On a bright and early Warwickshire morning, before the sun had lifted the patchwork of dewdrops from the ground, we gathered.
Banners flapped in the lightest breeze, brilliant red against the starting of a clear blue sky, and underneath them, in glorious technicolour, they lined up to run.
Stretching a little, hopping up and down to keep warm in the shadows, tweaking numbers and armbands and hats. And then as the hour grew nearer, and the pens grew fuller, the mental game began; excitement, enthusiasm, doubt, concern all swirling together to feed a nervous energy.
And they were off. And H among them, running his first half marathon in a good eleven years.
I’m not sure exactly why he decided to run a half marathon, especially when he’s already doing another one in a few weeks, and to be honest I’m not sure he does either because his latest motto appears to be “friends don’t let friends enter half marathons when they’ve had a beer”. Which I think may accurately be translated as “wife, please hide the credit card until this madness passes me by”.
But he’d entered so he ran; around a course that both he and his run tracker described as “relentlessly uphill” and a few other slightly more choice phrases that are alas a little less repeatable.
The course was set such that there was no way we could have made it out to see him en route and then back to watch the finish so the children and I headed off to the pub for breakfast, pausing only occasionally between spoonfuls of porridge and dips of eggy soldiers to wonder how Daddy was getting along.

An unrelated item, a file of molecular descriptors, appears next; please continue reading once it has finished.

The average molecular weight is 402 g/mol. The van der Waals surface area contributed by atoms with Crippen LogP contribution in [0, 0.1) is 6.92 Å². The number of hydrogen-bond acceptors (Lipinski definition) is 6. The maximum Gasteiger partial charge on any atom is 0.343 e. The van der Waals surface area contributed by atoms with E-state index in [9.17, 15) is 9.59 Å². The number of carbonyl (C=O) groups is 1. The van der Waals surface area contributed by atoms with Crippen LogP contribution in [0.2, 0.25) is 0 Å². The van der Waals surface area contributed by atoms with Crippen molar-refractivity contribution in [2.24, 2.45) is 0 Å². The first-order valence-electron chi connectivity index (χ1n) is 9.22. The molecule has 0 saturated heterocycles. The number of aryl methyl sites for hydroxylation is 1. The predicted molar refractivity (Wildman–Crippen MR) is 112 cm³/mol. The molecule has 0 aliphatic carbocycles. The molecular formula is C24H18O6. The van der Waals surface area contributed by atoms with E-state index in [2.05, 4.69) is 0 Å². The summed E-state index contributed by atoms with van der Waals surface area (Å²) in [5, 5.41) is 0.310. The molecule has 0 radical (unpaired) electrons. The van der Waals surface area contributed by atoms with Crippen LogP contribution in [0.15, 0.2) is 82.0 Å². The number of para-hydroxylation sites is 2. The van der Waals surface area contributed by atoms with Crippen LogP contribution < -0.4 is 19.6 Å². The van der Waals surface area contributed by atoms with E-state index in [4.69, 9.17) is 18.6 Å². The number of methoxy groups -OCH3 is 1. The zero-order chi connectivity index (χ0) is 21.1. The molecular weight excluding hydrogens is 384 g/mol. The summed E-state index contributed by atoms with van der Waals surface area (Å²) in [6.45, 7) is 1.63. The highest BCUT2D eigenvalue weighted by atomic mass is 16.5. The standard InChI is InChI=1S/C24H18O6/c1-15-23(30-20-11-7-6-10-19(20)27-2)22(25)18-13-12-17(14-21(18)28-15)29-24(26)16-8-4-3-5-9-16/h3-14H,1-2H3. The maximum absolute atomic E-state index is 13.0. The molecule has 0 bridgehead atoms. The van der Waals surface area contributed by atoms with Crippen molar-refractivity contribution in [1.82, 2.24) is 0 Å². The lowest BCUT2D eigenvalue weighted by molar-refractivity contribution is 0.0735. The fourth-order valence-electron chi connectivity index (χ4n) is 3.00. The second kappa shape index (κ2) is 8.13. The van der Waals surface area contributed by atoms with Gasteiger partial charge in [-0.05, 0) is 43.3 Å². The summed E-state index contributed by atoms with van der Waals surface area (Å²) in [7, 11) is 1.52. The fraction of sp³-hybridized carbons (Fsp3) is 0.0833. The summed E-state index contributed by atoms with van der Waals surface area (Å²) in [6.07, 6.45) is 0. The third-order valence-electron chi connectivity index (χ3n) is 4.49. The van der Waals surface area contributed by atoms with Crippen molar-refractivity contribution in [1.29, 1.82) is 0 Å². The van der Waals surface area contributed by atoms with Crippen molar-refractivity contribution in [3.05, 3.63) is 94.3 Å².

Feeling full and happy as a cat stretched out in sunshine we wandered down to the finish line and found ourselves a spot on the barriers to wait for H. And standing there and cheering everyone in I could see why people run races, and why you could so easily get sucked in to doing another one. There’s something very special about witnessing another person pushing themselves to the limit of their endurance, and watching their stories in the little vignettes that the end of the race revealed.
The couple crossing the line holding hands, one guy hauling the other along so determined that they would finish the race together; the girl who though either injured or just exhausted limped slowly through the finish, supported by a lady in street clothes, holding one hand and with the other gently resting on the small of her back, who I think must have been her mother; and then my H, running tired, visibly willing that finish line towards him with every step he took but still smiling and waving to his girls.
He finished exhausted but triumphant, on a tough course that seems to have been uphill most of the way. This is the first time that he’s run this distance without running with me and so it was the first time I wasn’t holding him back and I know he was aiming for a good time and to beat our time from all those years ago.
This was not the course for a PB though and I’m incredibly proud of his 2.02 time. But I have a suspicion that he might just be pushing himself a little bit more in the next one (which I hope is flatter) because it turns out that right now, and by only a second, I’m the current holder of the family PB for a half marathon!
Joining Katie at Mummy Daddy Me for The Ordinary Moments